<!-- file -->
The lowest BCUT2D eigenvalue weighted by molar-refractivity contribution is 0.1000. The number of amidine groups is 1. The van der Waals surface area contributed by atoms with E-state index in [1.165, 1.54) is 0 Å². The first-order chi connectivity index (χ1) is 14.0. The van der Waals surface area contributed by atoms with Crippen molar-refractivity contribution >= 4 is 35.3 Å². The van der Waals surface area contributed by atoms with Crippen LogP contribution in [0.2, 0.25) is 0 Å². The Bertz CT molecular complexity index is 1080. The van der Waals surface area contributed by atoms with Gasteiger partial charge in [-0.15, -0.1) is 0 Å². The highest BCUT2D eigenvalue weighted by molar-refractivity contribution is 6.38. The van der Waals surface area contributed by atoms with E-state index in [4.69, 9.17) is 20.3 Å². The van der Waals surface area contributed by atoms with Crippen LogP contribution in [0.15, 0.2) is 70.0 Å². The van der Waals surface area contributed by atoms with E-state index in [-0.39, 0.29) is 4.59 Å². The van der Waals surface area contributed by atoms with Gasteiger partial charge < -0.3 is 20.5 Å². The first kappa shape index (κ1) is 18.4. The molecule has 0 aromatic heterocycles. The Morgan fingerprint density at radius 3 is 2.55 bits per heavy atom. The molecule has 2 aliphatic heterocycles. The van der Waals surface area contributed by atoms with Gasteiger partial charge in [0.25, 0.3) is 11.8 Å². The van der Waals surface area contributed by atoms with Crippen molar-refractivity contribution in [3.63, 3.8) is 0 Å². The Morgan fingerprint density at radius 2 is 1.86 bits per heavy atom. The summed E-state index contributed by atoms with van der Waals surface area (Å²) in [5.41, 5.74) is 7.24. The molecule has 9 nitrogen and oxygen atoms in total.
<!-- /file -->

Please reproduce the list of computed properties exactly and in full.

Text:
The lowest BCUT2D eigenvalue weighted by molar-refractivity contribution is 0.1000. The number of amidine groups is 1. The van der Waals surface area contributed by atoms with E-state index in [1.165, 1.54) is 0 Å². The first-order chi connectivity index (χ1) is 14.0. The van der Waals surface area contributed by atoms with Crippen molar-refractivity contribution >= 4 is 35.3 Å². The van der Waals surface area contributed by atoms with Crippen LogP contribution in [0.2, 0.25) is 0 Å². The Bertz CT molecular complexity index is 1080. The van der Waals surface area contributed by atoms with Gasteiger partial charge in [-0.15, -0.1) is 0 Å². The highest BCUT2D eigenvalue weighted by molar-refractivity contribution is 6.38. The van der Waals surface area contributed by atoms with E-state index in [4.69, 9.17) is 20.3 Å². The van der Waals surface area contributed by atoms with Crippen LogP contribution in [0.15, 0.2) is 70.0 Å². The van der Waals surface area contributed by atoms with E-state index in [-0.39, 0.29) is 4.59 Å². The van der Waals surface area contributed by atoms with Gasteiger partial charge < -0.3 is 20.5 Å². The first kappa shape index (κ1) is 18.4. The molecule has 0 aromatic heterocycles. The Morgan fingerprint density at radius 3 is 2.55 bits per heavy atom. The molecule has 2 aliphatic heterocycles. The van der Waals surface area contributed by atoms with Gasteiger partial charge in [0.25, 0.3) is 11.8 Å². The van der Waals surface area contributed by atoms with Crippen molar-refractivity contribution in [3.63, 3.8) is 0 Å². The Morgan fingerprint density at radius 2 is 1.86 bits per heavy atom. The summed E-state index contributed by atoms with van der Waals surface area (Å²) in [5.41, 5.74) is 7.24. The molecule has 9 nitrogen and oxygen atoms in total.